Vernice Walkine, president & CEO of Nassau Airport Development Company (NAD), was on hand to accept the award. "I am delighted that LPIA is the 2014 category winner for air service development and marketing. Having received 'honourable mention' last year, we are truly pleased to have been recognized in this way by the airlines, who nominate and select the winners in each category."
LPIA beat out Hato International (Curacao), Akron Canton, Charleston International, Juana Azurduy de Padilla International and Sangster International Airports for the title. Other award categories included 4-20 million passengers and over 20 million passengers.
The win comes on the heels of LPIA being named ACI Worldwide's Air Service Quality (ASQ) "Most Improved" Airport in Latin America and the Caribbean region. "The entire airport community should be proud of our achievements and motivated to continue to provide high standards of performance to our passengers," noted Walkine.
Routes/UBM Ltd. organizes world-renowned airline and airport networking events through its regional and global Route Development Forums. Each year, there is one global event and one regional event in Asia, Africa, Europe, the Americas and CIS respectively.
NAD hosted the Routes Americas Forum on Paradise Island in 2012.
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March 03, 2014
As part of an effort to spur greater knowledge of investment, the Bahamas International Securities Exchange (BISX) spent the afternoon of Monday, 17 February, 2014 with the Grade 12 economics and commerce classes at the R. M. Bailey Senior High School.
Speaking to the students was BISX Chief Executive Officer Keith Davies, and BISX Acting Chief Operating Officer Holland Grant. A small group session allowed students interested in economics and commerce to directly question senior exchange officials.
Davies commented on the visit: "Firstly I would like to thank Ms. Moree, R.M. Bailey's commerce teacher for having contacted BISX to arrange the session. As a society we owe so much to all of the teachers that go the extra mile for our young people, and so it was our pleasure to assist them in their efforts."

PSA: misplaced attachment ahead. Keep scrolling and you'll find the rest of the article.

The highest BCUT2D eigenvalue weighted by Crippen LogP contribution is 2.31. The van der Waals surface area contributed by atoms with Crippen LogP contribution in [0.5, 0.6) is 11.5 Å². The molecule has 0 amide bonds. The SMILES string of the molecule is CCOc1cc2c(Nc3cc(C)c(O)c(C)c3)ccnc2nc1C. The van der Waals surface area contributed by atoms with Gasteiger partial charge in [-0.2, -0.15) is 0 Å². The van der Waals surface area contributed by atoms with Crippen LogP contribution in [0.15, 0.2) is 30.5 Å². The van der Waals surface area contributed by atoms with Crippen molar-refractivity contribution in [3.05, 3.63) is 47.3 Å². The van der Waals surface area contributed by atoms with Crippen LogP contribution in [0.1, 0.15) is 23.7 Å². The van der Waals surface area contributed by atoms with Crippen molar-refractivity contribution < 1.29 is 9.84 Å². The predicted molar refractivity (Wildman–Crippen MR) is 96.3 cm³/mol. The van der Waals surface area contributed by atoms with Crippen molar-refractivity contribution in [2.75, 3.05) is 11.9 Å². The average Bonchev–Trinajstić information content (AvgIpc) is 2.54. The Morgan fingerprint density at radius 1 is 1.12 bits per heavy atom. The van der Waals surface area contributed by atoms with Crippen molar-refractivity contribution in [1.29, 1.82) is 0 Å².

During the session, the BISX executives spoke about the exchange as well as stocks, bonds and other financial instruments, but also took time to speak about their educational and professional experience. During the session, Davies also took time to educate the students on the traits that employers look for in employees.
He said: "I enjoy talking about the stock exchange, but beyond that, this is one of those rare opportunities that high school students get to speak with senior executives informally about the working world. I think that I was able to impart some advice that will be invaluable to these students in the future"
Speaking about the session, BISX Acting Chief Operating Officer Holland Grant noted: "This was a bit of a homecoming for both myself and Keith. I spent many afternoons on the campus of R.M. Bailey while in the Technical Cadet Corps Program, and it was through this program that I received a scholarship to attend The College of The Bahamas. Keith spent many Saturdays, playing soccer on R.M. Bailey's playing field, so there is also an emotional element to a talk like this. My hope is that some of the advice that we imparted assists these students in their future educational and professional pursuits."
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March 03, 2014
The world's largest and most revolutionary cruise ship has docked at the Grand Bahama Shipyard for repair work on propulsion motors.
The work on Royal Caribbean Cruise Line's (RCCL) "Allure of the Seas" will continue on an around-the-clock basis for the expected seven day's stay at the yard.
"To perform this technically challenging work in such a timeframe involves detailed planning and teamwork from the owners, the propulsion motor manufacturers and the yard," stated Carl Gustaf Rotkirch, chairman and CEO at the yard.
"The facilities and skills we have readily available here in Freeport continually rise to the challenges posed by our customers. This type of docking has never been performed at any yard in the world; by successfully undertaking this project, we have once again proved we are a world leader.
"RCCL are a valued and repeat customer, with whom we have a very special bond, and their confidence that the yard can deliver such projects will resonate around the shipping industry," concluded Rotkirch.
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March 03, 2014
Coldwell Banker Lightbourn Realty has launched a concierge and property management division, making it a full service real estate company.
Mike Lightbourn, president of Coldwell Banker Lightbourn Realty, said the new division is in keeping with his company's projected growth plan.
The new service covers vacation rentals, property staging, coordinating general home maintenance, repairs and renovations, concierge relocation services, bill payment and custom tailored management packages.
Owen Shephard, with a background in real estate and construction, heads the new division.
Shephard said the company provides a "truly turnkey" service and takes the hassle out of relocation, home ownership, sales and rentals.
Relocation services also cover helping expats with the school enrolment process for their children, or application for membership into clubs and marinas.
The home staging aspect concentrates on making properties appealing to the highest number of prospects with the goal of selling homes faster and maximizing profits.